And yeah, is seems that the jar file is currently set to null in the command line. However, MarkDuplicates runs fine without setting the jar:

case class dedup(inBam: File, outBam: File, metricsFile: File) extends MarkDuplicates with ExternalCommonArgs with SingleCoreJob with OneDayJob {
    @Input(doc = "Input bam file") var inbam = inBam
    @Output(doc = "Output BAM file with dups removed") var outbam = outBam
    this.REMOVE_DUPLICATES = true
    this.input :+= inBam
    this.output = outBam
    this.metrics = metricsFile
    this.memoryLimit = 3
    this.isIntermediate = false
}

Why does CalculateHSMetrics need the jar, but not MarkDuplicates? Both are imported with import org.broadinstitute.sting.queue.extensions.picard._.

Comments (1)

Hi there, I do apologise in case this question has been answered already but I couldn't find an updated thread on it.

In my previous code I had a conditional based on the number of samples to modify the percentBad parameter in VariantRecalibrator. Now I get an error from my scala code as if the value were not anymore a member of the class.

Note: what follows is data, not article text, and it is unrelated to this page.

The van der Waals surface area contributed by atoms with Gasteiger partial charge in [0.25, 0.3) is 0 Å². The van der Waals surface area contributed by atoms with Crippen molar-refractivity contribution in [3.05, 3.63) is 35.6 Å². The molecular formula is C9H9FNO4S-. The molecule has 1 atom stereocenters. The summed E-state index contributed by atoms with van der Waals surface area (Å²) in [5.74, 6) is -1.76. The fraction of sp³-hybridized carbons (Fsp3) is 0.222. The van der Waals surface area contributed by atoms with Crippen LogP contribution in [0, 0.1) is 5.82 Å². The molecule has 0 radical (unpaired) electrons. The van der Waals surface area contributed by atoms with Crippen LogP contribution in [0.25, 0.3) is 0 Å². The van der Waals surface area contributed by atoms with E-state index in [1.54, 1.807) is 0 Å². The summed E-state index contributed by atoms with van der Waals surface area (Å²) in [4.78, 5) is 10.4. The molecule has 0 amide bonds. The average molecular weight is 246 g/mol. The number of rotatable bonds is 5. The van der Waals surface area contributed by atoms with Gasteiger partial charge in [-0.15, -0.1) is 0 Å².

Checking again in the Best Practices and in the VariantRecalibrator documentation I can't find it anymore. Could you confirm it's not used anymore? or am I doing something wrong?

cheers, Francesco

Comments (1)

I am reading through the most recent workshop slides on Queue, and trying to write a scala script to connect the GATK walkers. However, I'm confused how to use the output of last walker as input for the next walker, especially when you have multiple outputs from the last walker. For example, I wrote the following script to connect RealignerTargetCreator and IndelRealigner, and I have a list of bam files as input to RealignerTargetCreator. I don't know whether I should have multiple outputs from RealignerTargetCreator, and how to use the multiple output from RealignerTargetCreator as input for IndelRealigner. My confusion is highlighted as bold comment text below: